This weekend I took a trip to Northfield, the town of my college years. It’s not a long trip — less than an hour from my apartment in Minneapolis. But considering how much my life has changed in the months since graduation, the distance can feel considerably farther. Revisiting a place can be jarring, even if you haven’t been gone for very long. What follows is a collection of moments from my trip, some disconcerting and some downright awesome.
As I drive through town, I expect to see my classmates at every turn. It’s hard to imagine them existing in Boston and London and Washington D.C. and Japan instead of here.
The building that used to be a Wendy’s has been converted to an Asian restaurant called Tokyo Grill.
I eat a quick dinner at the Arby’s where I always stopped before driving home at the beginning of school breaks. The cashier spells my name “Cortney” on the receipt. A valiant effort, I decide.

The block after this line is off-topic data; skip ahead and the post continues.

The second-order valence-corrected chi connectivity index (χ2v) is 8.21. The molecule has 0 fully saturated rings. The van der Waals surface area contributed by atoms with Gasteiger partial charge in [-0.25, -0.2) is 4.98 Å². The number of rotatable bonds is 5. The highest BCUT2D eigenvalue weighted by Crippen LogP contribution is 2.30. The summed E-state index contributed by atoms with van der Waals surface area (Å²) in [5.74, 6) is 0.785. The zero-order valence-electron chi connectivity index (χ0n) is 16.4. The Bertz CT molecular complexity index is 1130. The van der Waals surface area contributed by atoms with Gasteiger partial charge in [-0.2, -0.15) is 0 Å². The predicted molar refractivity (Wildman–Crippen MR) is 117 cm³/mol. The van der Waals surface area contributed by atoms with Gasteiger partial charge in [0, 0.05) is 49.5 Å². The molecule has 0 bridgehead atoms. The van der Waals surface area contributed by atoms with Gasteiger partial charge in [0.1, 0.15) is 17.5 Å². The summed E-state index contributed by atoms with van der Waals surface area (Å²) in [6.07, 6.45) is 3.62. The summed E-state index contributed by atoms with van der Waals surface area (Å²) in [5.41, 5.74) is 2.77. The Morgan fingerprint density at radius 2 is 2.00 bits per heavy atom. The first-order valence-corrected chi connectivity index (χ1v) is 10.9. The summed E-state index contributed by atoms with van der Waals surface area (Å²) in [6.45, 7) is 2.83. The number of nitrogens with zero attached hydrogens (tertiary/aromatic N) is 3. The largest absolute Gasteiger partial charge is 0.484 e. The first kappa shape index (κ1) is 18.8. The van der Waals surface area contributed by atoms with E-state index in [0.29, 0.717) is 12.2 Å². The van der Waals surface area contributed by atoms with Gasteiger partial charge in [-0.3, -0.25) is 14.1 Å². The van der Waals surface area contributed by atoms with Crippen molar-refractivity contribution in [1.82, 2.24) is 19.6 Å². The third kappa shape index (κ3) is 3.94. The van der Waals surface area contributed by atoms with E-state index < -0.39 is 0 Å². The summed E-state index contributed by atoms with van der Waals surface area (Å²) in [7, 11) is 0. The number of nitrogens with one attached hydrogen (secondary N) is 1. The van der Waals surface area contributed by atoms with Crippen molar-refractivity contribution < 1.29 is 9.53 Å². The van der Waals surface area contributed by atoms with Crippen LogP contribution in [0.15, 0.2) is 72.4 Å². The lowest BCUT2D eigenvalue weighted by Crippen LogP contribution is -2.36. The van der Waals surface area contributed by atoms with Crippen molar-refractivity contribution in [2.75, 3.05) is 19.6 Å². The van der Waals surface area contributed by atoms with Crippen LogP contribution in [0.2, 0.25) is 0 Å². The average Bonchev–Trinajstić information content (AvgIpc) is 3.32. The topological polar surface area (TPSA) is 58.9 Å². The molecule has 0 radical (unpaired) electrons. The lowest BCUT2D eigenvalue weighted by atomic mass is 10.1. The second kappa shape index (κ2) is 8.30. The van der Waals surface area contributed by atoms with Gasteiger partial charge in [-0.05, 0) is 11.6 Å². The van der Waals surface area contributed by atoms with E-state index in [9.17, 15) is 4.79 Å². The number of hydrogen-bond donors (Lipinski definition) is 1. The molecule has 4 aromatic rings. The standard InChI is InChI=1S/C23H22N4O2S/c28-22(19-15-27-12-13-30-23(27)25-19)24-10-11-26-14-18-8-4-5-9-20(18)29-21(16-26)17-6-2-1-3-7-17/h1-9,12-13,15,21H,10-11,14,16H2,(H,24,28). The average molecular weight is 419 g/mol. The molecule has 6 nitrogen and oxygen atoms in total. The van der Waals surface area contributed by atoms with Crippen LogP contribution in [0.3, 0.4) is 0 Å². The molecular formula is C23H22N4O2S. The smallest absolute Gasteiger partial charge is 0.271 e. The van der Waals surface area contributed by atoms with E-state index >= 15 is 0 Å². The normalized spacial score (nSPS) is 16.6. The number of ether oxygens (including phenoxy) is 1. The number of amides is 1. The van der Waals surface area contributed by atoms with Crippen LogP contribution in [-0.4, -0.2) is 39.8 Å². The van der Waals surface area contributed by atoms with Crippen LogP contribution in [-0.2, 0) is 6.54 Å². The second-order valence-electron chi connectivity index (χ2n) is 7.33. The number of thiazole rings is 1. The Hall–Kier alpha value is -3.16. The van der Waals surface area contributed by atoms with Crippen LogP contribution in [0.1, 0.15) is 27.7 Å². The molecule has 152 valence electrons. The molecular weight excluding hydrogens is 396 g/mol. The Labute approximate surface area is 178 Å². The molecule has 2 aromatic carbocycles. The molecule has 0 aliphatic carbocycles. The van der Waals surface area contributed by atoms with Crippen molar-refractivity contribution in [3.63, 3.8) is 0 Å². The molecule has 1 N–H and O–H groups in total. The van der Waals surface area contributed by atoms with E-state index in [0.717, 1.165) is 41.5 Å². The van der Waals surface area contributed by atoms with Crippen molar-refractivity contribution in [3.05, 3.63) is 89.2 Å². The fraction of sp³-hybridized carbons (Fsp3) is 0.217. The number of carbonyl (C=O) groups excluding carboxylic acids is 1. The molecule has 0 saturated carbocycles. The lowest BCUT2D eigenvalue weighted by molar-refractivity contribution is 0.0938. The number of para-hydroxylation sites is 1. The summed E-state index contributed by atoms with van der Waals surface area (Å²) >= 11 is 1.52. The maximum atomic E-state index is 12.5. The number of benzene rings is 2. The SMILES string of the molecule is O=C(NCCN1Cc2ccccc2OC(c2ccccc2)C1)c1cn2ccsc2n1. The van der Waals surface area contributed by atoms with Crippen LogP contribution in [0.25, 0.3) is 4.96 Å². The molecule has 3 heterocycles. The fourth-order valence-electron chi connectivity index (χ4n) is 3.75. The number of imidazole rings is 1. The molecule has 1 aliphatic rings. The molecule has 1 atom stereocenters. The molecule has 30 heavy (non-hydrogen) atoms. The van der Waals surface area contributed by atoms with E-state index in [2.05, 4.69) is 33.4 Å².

I find a signed copy of The Fault in Our Stars at Target. In purple Sharpie at that, which Nerdfighters will know is rarer than green Sharpie. (No Hanklerfish though.) A guy sees me stroke the signature with one finger and gives me a rather sympathetic look.
Talk about surreal. I buy stickers at my college Target for the teaching job that I never would have anticipated having. Life is nothing if not surprising.
I stop at Blue Monday for a cup of Mexican hot chocolate. I don’t like coffee, but I love hanging out in coffee shops. There are two or three Carleton students with headphones and laptops, probably doing work early so that they can go out later. I get the ideal seat by the window. A year ago I would have felt awkward being here alone on a Saturday night. Now I want to see, and I don’t mind being seen.
I go to the Contented Cow with my old roommate Katie. The Cow remains my favorite bar on the planet. The bartender recognizes me, which is sweet, and I see a guy who used to be in a band with my friend Miki. Maybe not so much has changed.
I feel grateful to have spent four years in such a lovely town. I feel grateful for the friends who let me sleep in their extra room. And I feel grateful for where post-college life has taken me.